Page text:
You will need to take prescription medicine before, during, and after your trip to prevent malaria. Your doctor can help you decide which medicine is right for you, and also talk to you about other steps you can take to prevent malaria. See more detailed information about malaria in Malawi.
CDC recommends this vaccine for adults who are traveling to areas of active cholera transmission. Areas of active cholera transmission include the districts of Blantyre, Dedza, Dowa, Karonga, Kasungu (last case reported January 2018), Likoma, Lilongwe, Mulanje (last case reported January 2018), Nkhatabay (last case reported January 2018), Rumphi, and Salima in Malawi. Cholera is rare in travelers but can be severe. Certain factors may increase the risk of getting cholera or having severe disease (more information). Avoiding unsafe food and water and washing your hands can also prevent cholera.
Rabies can be found in dogs, bats, and other mammals in Malawi, so CDC recommends this vaccine for the following groups:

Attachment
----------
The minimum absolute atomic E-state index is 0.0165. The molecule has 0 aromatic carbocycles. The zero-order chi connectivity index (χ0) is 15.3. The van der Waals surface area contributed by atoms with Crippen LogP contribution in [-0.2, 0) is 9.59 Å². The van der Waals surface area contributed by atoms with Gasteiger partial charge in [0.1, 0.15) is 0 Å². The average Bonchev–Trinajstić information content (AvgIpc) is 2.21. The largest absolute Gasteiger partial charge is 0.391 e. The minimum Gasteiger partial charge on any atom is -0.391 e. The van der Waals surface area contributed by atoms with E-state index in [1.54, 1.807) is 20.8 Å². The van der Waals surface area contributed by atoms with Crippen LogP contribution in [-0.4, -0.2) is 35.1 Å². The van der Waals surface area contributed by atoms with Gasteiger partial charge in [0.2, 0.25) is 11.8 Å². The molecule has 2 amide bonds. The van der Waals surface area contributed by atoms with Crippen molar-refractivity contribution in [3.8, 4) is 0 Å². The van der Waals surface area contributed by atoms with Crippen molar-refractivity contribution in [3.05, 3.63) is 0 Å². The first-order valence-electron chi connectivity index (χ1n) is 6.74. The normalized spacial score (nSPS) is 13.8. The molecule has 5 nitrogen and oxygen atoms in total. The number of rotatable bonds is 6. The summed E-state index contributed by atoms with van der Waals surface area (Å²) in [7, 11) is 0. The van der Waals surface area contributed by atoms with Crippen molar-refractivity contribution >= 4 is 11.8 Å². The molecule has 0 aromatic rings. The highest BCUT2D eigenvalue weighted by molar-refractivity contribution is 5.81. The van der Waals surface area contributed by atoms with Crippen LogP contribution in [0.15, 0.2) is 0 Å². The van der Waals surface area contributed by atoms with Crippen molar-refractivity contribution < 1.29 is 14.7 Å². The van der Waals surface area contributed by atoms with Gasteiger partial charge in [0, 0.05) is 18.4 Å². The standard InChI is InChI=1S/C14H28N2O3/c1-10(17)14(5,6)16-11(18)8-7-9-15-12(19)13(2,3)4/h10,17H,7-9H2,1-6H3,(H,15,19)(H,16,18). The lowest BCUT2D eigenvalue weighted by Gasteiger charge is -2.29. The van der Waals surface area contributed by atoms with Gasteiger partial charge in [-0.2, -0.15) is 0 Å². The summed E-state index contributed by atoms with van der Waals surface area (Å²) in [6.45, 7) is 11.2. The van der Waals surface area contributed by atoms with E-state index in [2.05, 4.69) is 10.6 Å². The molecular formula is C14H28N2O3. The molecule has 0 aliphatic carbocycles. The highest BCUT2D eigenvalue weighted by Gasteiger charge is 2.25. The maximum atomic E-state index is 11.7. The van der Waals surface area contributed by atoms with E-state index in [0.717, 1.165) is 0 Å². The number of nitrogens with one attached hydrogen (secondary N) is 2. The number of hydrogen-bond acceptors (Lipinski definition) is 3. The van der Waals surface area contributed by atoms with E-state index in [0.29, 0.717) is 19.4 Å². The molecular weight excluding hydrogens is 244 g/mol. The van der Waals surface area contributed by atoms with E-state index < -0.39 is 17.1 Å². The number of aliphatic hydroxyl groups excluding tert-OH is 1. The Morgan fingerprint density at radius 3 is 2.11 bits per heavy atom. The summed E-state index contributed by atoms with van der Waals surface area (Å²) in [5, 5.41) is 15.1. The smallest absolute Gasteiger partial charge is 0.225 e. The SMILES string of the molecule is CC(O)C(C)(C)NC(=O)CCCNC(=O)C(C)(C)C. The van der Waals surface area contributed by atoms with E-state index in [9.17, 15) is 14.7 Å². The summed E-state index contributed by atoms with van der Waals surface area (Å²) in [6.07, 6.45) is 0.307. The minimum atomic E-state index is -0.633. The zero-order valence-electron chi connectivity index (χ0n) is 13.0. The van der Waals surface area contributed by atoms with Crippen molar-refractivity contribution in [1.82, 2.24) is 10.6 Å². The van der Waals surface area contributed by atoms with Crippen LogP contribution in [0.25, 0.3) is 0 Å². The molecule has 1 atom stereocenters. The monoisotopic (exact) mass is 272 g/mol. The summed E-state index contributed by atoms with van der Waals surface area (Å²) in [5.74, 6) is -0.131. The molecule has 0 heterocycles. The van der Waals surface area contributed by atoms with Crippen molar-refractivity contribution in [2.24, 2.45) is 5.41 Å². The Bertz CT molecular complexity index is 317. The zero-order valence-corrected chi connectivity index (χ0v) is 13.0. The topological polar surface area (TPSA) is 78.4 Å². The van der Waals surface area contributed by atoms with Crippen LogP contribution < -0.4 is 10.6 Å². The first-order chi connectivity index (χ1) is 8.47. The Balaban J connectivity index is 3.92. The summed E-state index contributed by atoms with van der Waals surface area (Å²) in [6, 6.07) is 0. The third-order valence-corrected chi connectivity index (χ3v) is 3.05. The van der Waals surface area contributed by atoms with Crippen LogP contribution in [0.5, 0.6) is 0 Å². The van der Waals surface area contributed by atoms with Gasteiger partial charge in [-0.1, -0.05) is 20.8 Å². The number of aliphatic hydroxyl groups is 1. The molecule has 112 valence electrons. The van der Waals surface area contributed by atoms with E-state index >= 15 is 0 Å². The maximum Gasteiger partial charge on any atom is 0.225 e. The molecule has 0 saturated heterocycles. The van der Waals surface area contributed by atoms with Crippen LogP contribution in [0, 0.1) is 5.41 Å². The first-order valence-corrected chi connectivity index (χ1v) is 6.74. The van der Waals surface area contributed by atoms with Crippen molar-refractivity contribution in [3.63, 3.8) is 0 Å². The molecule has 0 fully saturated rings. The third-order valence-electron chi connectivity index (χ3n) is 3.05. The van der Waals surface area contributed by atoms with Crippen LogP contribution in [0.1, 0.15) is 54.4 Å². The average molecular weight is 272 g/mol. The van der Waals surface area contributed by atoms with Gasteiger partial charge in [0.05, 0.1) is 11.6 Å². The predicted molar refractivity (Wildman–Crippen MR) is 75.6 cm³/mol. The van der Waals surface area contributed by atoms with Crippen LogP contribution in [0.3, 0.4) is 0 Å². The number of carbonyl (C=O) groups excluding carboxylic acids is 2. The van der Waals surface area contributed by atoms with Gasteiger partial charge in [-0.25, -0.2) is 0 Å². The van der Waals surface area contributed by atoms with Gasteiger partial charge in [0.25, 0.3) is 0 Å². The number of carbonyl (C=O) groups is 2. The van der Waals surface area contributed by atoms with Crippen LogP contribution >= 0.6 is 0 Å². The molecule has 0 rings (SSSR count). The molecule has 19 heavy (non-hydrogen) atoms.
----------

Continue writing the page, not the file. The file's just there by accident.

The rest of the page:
Travelers involved in outdoor and other activities (such as camping, hiking, biking, adventure travel, and caving) that put them at risk for animal bites.
People who will be working with or around animals (such as veterinarians, wildlife professionals, and researchers).
People who are taking long trips or moving to Malawi
Children, because they tend to play with animals, might not report bites, and are more likely to have animal bites on their head and neck.
There is no risk of yellow fever in Malawi. The government of Malawi requires proof of yellow fever vaccination only if you are arriving from a country with risk of yellow fever. This does not include the US. If you are traveling from a country other than the US, check this list to see if you may be required to get the yellow fever vaccine: Countries with risk of yellow fever virus (YFV) transmission.